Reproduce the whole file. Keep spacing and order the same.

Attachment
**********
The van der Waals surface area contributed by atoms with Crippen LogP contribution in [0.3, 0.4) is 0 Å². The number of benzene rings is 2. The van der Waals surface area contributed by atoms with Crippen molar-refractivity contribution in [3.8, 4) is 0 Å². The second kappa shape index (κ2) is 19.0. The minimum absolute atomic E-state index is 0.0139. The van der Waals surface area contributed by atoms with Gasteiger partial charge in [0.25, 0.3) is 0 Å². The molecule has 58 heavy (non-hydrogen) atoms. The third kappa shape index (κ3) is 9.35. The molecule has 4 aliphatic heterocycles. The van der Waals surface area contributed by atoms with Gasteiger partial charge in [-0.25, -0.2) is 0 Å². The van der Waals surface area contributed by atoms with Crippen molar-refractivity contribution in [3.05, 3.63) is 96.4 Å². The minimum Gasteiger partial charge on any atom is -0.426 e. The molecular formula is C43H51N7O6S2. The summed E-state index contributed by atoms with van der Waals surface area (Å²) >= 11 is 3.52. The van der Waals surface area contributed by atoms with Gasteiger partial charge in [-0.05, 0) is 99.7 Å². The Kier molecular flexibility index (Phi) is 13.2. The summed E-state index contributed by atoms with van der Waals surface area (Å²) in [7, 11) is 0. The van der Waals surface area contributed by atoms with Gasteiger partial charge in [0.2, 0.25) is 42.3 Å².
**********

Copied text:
The van der Waals surface area contributed by atoms with Crippen LogP contribution in [0.3, 0.4) is 0 Å². The number of benzene rings is 2. The van der Waals surface area contributed by atoms with Crippen molar-refractivity contribution in [3.8, 4) is 0 Å². The second kappa shape index (κ2) is 19.0. The minimum absolute atomic E-state index is 0.0139. The van der Waals surface area contributed by atoms with Gasteiger partial charge in [0.25, 0.3) is 0 Å². The molecule has 58 heavy (non-hydrogen) atoms. The third kappa shape index (κ3) is 9.35. The molecule has 4 aliphatic heterocycles. The van der Waals surface area contributed by atoms with Gasteiger partial charge in [-0.25, -0.2) is 0 Å². The van der Waals surface area contributed by atoms with Crippen molar-refractivity contribution in [3.05, 3.63) is 96.4 Å². The minimum Gasteiger partial charge on any atom is -0.426 e. The molecular formula is C43H51N7O6S2. The summed E-state index contributed by atoms with van der Waals surface area (Å²) >= 11 is 3.52. The van der Waals surface area contributed by atoms with Gasteiger partial charge in [-0.05, 0) is 99.7 Å². The Kier molecular flexibility index (Phi) is 13.2. The summed E-state index contributed by atoms with van der Waals surface area (Å²) in [7, 11) is 0. The van der Waals surface area contributed by atoms with Gasteiger partial charge in [0.2, 0.25) is 42.3 Å².